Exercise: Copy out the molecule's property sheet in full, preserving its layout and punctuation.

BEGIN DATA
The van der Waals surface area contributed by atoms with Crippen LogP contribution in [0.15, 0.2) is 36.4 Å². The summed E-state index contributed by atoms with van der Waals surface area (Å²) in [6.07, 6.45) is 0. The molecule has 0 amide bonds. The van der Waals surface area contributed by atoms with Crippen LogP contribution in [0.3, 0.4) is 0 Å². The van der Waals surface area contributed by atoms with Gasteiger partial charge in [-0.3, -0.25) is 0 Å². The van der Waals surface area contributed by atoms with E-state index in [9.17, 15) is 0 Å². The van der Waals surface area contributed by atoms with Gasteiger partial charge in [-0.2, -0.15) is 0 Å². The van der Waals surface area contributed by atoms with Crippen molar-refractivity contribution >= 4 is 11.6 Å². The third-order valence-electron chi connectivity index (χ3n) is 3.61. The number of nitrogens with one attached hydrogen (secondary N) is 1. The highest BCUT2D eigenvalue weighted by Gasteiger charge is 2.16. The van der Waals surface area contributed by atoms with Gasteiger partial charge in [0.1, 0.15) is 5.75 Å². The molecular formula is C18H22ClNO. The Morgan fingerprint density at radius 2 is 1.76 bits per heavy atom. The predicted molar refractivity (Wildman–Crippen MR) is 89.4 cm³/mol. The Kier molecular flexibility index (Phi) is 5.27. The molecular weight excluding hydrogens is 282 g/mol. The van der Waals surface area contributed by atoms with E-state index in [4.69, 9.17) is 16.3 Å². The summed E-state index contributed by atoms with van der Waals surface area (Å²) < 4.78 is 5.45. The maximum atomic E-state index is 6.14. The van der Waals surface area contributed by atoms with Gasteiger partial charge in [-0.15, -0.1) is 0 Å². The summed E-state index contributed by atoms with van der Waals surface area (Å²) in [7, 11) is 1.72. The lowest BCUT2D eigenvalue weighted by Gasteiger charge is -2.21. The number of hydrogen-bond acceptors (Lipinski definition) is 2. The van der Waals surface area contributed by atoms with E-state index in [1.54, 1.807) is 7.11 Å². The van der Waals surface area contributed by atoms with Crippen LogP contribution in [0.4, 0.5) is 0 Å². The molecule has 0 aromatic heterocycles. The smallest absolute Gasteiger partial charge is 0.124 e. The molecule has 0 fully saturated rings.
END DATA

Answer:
The van der Waals surface area contributed by atoms with Crippen LogP contribution in [0.15, 0.2) is 36.4 Å². The summed E-state index contributed by atoms with van der Waals surface area (Å²) in [6.07, 6.45) is 0. The molecule has 0 amide bonds. The van der Waals surface area contributed by atoms with Crippen LogP contribution in [0.3, 0.4) is 0 Å². The van der Waals surface area contributed by atoms with Gasteiger partial charge in [-0.3, -0.25) is 0 Å². The van der Waals surface area contributed by atoms with E-state index in [9.17, 15) is 0 Å². The van der Waals surface area contributed by atoms with Gasteiger partial charge in [-0.2, -0.15) is 0 Å². The van der Waals surface area contributed by atoms with Crippen molar-refractivity contribution >= 4 is 11.6 Å². The third-order valence-electron chi connectivity index (χ3n) is 3.61. The number of nitrogens with one attached hydrogen (secondary N) is 1. The highest BCUT2D eigenvalue weighted by Gasteiger charge is 2.16. The van der Waals surface area contributed by atoms with Gasteiger partial charge in [0.1, 0.15) is 5.75 Å². The molecular formula is C18H22ClNO. The Morgan fingerprint density at radius 2 is 1.76 bits per heavy atom. The predicted molar refractivity (Wildman–Crippen MR) is 89.4 cm³/mol. The Kier molecular flexibility index (Phi) is 5.27. The molecular weight excluding hydrogens is 282 g/mol. The van der Waals surface area contributed by atoms with E-state index in [4.69, 9.17) is 16.3 Å². The summed E-state index contributed by atoms with van der Waals surface area (Å²) < 4.78 is 5.45. The maximum atomic E-state index is 6.14. The van der Waals surface area contributed by atoms with Gasteiger partial charge in [-0.15, -0.1) is 0 Å². The summed E-state index contributed by atoms with van der Waals surface area (Å²) in [7, 11) is 1.72. The lowest BCUT2D eigenvalue weighted by Gasteiger charge is -2.21. The number of hydrogen-bond acceptors (Lipinski definition) is 2. The van der Waals surface area contributed by atoms with E-state index in [1.54, 1.807) is 7.11 Å². The van der Waals surface area contributed by atoms with Crippen LogP contribution in [0.4, 0.5) is 0 Å². The molecule has 0 aromatic heterocycles. The smallest absolute Gasteiger partial charge is 0.124 e. The molecule has 0 fully saturated rings.